Volkswagen And Umicore Collaborate On Battery Components

Volkswagen, the latest European automaker to bring battery supplies closer to home in the shift to electric vehicles, announced on Monday a $2.9 billion joint venture with Belgian materials company Umicore.

While the majority of the raw materials, such as lithium, cobalt, nickel, and manganese, will still be sourced from around the world, the joint venture will focus on producing cathodes for batteries in Europe, most likely at Umicore’s Polish plant.

The companies involved in the venture, Umicore and Volkswagen’s battery division PowerCo, said they also planned to work together on recycling metals from battery materials but did not specify when.

As political pressure grows to bring the supply chain, currently dominated by Asian players, closer to home, Europe’s automakers are rushing to secure stakes in the expanding number of plants on the continent that are converting raw materials into batteries.

By 2030, Volkswagen wants to sell 70 per cent of its cars in Europe as fully electric vehicles. To protect its supply chains from geopolitical unrest and cut down on transportation expenses, Volkswagen is increasingly attempting to fence off its supply chains by region.

However, the European battery industry is still in its infancy. Efforts to mine raw materials in nations ranging from Germany to Portugal have been hampered by bureaucracy, and recycling facilities are unable to expand on a large scale without the availability of raw materials.

Umicore will produce enough battery precursor and cathode material under the 3 billion euro ($2.9 billion) joint venture, which the companies announced in December, to power 160 gigawatt hours (GWh) of batteries, or 2.2 million vehicles.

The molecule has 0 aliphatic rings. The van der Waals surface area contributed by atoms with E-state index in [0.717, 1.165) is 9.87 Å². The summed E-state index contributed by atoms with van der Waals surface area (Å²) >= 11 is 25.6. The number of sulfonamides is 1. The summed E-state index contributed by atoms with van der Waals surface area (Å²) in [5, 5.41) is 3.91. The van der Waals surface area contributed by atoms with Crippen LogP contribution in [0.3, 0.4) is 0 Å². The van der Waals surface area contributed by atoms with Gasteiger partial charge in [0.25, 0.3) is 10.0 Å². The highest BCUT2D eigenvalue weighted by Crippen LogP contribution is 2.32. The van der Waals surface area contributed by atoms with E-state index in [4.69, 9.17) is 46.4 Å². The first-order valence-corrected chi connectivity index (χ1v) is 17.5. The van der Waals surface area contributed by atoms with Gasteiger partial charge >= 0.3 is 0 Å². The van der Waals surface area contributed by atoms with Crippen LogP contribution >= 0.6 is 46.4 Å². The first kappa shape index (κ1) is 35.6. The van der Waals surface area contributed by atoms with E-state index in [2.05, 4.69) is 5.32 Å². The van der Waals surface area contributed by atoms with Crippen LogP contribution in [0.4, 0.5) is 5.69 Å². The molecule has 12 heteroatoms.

At Volkswagen’s first battery plant in Salzgitter, Germany, construction will begin with materials for 40 GWh of capacity by 2026. By 2030, the automaker hopes to have six battery factories in Europe with a combined capacity of 240 GWh.

According to Umicore CEO Mathias Miedreich, there is a “strong industrial logic” to locating production at the company’s recently opened battery materials plant in Nysa, Poland. He also said a decision would be made “rather quickly.”

The plant, which started producing in July, could potentially be expanded to have a capacity of more than 200 GWh by the end of the decade, which would be sufficient to power about three million electric vehicles. View More

Also agreed upon by the parties was Umicore’s refinement of cathode material for the initial 60 GWh of capacity.

After the Belgian company announced a 5 billion euro plan to expand its battery material business, shares in the company crashed in June. Analysts were worried about the increased debt and external funding needed amid rising costs.

(Adapted from


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